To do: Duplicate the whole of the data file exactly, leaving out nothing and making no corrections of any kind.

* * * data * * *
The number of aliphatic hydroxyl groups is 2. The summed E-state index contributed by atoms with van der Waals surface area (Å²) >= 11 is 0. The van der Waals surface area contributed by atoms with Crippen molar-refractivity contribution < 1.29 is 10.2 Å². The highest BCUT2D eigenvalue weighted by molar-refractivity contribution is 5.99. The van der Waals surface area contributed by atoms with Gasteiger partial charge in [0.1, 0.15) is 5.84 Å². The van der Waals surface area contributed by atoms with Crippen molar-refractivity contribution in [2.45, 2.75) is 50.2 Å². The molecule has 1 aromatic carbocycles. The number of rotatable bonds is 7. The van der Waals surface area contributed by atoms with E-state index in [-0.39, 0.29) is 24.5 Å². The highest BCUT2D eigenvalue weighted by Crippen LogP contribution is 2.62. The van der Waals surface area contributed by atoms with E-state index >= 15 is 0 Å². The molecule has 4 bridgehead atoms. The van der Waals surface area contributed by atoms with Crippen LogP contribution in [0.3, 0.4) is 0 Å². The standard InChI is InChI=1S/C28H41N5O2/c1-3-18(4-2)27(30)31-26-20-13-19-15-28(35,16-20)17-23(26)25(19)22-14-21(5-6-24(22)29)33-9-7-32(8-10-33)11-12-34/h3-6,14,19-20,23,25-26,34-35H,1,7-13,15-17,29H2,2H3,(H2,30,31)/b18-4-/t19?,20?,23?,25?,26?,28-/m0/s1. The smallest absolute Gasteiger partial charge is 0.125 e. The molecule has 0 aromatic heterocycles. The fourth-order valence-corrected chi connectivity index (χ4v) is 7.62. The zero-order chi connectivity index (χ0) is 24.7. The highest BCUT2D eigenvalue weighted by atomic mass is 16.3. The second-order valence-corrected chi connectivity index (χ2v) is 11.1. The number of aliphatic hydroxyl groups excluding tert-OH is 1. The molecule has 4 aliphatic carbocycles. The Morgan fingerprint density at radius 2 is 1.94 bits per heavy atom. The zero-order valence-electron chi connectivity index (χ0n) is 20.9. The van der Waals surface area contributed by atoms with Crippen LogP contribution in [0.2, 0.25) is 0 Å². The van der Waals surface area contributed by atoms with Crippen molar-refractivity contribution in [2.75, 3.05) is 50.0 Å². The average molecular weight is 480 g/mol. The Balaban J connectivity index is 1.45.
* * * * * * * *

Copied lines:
The number of aliphatic hydroxyl groups is 2. The summed E-state index contributed by atoms with van der Waals surface area (Å²) >= 11 is 0. The van der Waals surface area contributed by atoms with Crippen molar-refractivity contribution < 1.29 is 10.2 Å². The highest BCUT2D eigenvalue weighted by molar-refractivity contribution is 5.99. The van der Waals surface area contributed by atoms with Gasteiger partial charge in [0.1, 0.15) is 5.84 Å². The van der Waals surface area contributed by atoms with Crippen molar-refractivity contribution in [2.45, 2.75) is 50.2 Å². The molecule has 1 aromatic carbocycles. The number of rotatable bonds is 7. The van der Waals surface area contributed by atoms with E-state index in [-0.39, 0.29) is 24.5 Å². The highest BCUT2D eigenvalue weighted by Crippen LogP contribution is 2.62. The van der Waals surface area contributed by atoms with E-state index >= 15 is 0 Å². The molecule has 4 bridgehead atoms. The van der Waals surface area contributed by atoms with Crippen LogP contribution in [0.3, 0.4) is 0 Å². The standard InChI is InChI=1S/C28H41N5O2/c1-3-18(4-2)27(30)31-26-20-13-19-15-28(35,16-20)17-23(26)25(19)22-14-21(5-6-24(22)29)33-9-7-32(8-10-33)11-12-34/h3-6,14,19-20,23,25-26,34-35H,1,7-13,15-17,29H2,2H3,(H2,30,31)/b18-4-/t19?,20?,23?,25?,26?,28-/m0/s1. The smallest absolute Gasteiger partial charge is 0.125 e. The molecule has 0 aromatic heterocycles. The fourth-order valence-corrected chi connectivity index (χ4v) is 7.62. The zero-order chi connectivity index (χ0) is 24.7. The highest BCUT2D eigenvalue weighted by atomic mass is 16.3. The second-order valence-corrected chi connectivity index (χ2v) is 11.1. The number of aliphatic hydroxyl groups excluding tert-OH is 1. The molecule has 4 aliphatic carbocycles. The Morgan fingerprint density at radius 2 is 1.94 bits per heavy atom. The zero-order valence-electron chi connectivity index (χ0n) is 20.9. The van der Waals surface area contributed by atoms with Crippen LogP contribution in [0.2, 0.25) is 0 Å². The van der Waals surface area contributed by atoms with Crippen molar-refractivity contribution in [2.75, 3.05) is 50.0 Å². The average molecular weight is 480 g/mol. The Balaban J connectivity index is 1.45.